Alaska encompasses 371 million acres and has more landmass than Montana, California, and Texas combined. The sheer size of the 49th state is immense and in terms of fishable waters is even more staggering. It’s difficult to convey the caliber of just how good the fishing is in the Land of the Midnight Sun. Why would anyone travel to fly fish in Alaska when there’s the U.S. Rockies? Isn’t it a long way to travel for a week of fishing?
Hopefully, by the end of this article, it’ll be easy to understand why Alaska is one of the world’s premier trout fisheries and why you should begin planning your trip today!
The Last Frontier
In a lot of ways, Alaska is the epitome of America’s last frontier. Alaska has more than half of America’s national parkland and more than 80% of America’s national wildlife refuge land. For a state that is the United States’ largest, it has a little over 700,000 residents and even has homesteads still up for claim. Let that sink in for a minute!
There are so few people in Alaska the government is still paying people to live there. What that means for you, the angler is that it’s entirely possible to go the whole week without seeing another soul – heck, you could probably go for an entire year without seeing anyone if you really wanted. If you’re hoping to escape the fast pace of society then there may not be a better place to do so than Alaska. So now that we’ve established that crowds are virtually nonexistent, let’s paint a picture of rainbow trout fishing.
Want to fly fish for Rainbow Trout?
The trout fishing is good, but let’s make sure to have a reality check; it’s still fishing. Some days can be great, epic, even legendary – and other days can be downright no good outright miserable if you have a weather system move in. However, on whatever phantasmal scale by which we judge “how good” the fishing is, Alaska falls on the far side, and we’d even go so far to say it’s exceptional.
If catching good-sized rainbows, and lots of them, is your definition of good fishing then no need to look further than Alaska- the rainbow trout fishing is second to none. But don’t limit yourself to just rainbows, Alaska boasts an array of other species to target as well.
Diversity of Species
Salmon are synonymous with Alaska and the Bristol Bay area alone is the world’s largest sockeye salmon fishery. Salmon are a cornerstone species in Alaska’s ecology providing essential nutrients and biomass to river systems and landscapes- from microorganisms to the largest grizzly bears, salmon provide an invaluable food source. And when these salmon return to the freshwater rivers to spawn anglers can target them just as they would any fish.
Depending on where you go to Alaska, you can target all five species of Pacific Salmon. For whatever reason salmon sort of “fly below the radar”, but don’t be fooled, there have been more than a few anglers who were surprised by just how much fun salmon fishing can be. On top of salmon and rainbow trout, Dolly Varden, Arctic grayling, steelhead, and Northern pike are also found in Alaska.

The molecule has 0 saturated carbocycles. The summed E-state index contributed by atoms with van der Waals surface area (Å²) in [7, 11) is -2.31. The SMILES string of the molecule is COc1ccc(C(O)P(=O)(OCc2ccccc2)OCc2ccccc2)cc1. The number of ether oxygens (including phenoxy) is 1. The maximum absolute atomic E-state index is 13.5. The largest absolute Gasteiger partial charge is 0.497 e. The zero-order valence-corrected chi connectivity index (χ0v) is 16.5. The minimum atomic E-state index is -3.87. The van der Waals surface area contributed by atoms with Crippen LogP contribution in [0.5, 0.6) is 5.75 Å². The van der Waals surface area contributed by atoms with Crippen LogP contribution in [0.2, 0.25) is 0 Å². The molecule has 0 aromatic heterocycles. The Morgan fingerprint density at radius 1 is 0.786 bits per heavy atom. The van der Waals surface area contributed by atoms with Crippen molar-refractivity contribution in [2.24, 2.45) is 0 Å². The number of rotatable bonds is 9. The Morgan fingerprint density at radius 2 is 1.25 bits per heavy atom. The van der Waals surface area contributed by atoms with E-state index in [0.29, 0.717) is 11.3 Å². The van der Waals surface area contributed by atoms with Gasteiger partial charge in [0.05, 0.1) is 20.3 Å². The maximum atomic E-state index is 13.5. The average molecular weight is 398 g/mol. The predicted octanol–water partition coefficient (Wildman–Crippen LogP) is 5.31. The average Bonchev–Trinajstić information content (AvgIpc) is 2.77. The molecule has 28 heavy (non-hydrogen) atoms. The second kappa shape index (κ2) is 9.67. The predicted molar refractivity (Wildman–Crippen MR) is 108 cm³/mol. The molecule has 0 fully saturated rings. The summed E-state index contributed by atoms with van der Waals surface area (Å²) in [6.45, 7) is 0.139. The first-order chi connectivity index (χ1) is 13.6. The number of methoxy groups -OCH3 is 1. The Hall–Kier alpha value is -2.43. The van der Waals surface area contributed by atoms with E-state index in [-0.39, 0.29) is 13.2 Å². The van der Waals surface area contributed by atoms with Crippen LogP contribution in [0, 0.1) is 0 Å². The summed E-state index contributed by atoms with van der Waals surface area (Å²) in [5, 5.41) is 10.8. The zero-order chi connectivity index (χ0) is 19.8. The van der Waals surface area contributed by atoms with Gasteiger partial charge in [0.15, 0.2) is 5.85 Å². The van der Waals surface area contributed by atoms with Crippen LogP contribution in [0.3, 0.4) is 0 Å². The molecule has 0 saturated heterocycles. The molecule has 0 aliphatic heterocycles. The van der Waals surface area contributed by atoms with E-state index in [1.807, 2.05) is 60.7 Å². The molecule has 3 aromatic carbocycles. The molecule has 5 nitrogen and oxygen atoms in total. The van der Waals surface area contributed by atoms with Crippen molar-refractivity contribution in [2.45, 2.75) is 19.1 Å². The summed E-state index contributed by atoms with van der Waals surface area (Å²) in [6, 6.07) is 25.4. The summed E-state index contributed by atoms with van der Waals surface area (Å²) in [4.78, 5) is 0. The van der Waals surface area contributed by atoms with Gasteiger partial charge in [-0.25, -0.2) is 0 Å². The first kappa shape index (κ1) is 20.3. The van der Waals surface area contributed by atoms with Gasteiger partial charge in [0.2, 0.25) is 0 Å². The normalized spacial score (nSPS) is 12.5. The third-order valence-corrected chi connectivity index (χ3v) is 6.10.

There is no lack of diversity in Alaska which makes it a great place for both beginners and experts alike. The absence of crowds, the terrific rainbow trout fishing, and the variety of species all lead to Alaska being one of our favorite destinations- not to mention that the only way to get around is by hopping into a small plane with pontoons for wheels!
Fly on a Float Plane
The floatplane is Alaska’s workhorse. If you’re an Alaskan native, odds are you have your pilot’s license and have already logged hundreds of hours flying the backcountry. Since so much of Alaska is untouched with no roads connecting towns and villages, lodges have adapted to utilizing small aircraft to access fisheries that normally would be inaccessible. Flying anglers to and from remote fisheries, and floatplanes are what make the Alaskan experience so unique.
Every morning, lodges across Alaska load up their planes with excited anglers and fly to new remote and productive fisheries. Leave out the fantastic fishing and you’re still left with a plane ride across some of America’s most breathtaking landscapes. You may need help keeping your jaw up as you gape out the window at snow-covered peaks, glaciers, meandering rivers, and the seemingly endless expanse of wilderness that you don’t have to ask permission to explore. And if you’re lucky enough maybe you’ll even see a bear or moose waltzing around on the tundra below.
As John Muir stated, “To the lover of wilderness, Alaska is one of the most wonderful countries in the world.” We couldn’t agree more! Alaska is a place every angler, no matter their skill level, should experience at least once. With flights to Alaska’s Ted Stevens International Airport (ANC) flight logistics are relatively easy and don’t require multiple days of travel. The fishing, the diversity of species, and the thrill of floatplanes are just a couple of the many reasons why we love Alaska. We’ll leave it up to you to understand the rest.
+ Listen to this WAYPOINTS Podcast: CAMILLE EGDORF – Alaska Trip Planning and How to Do it Right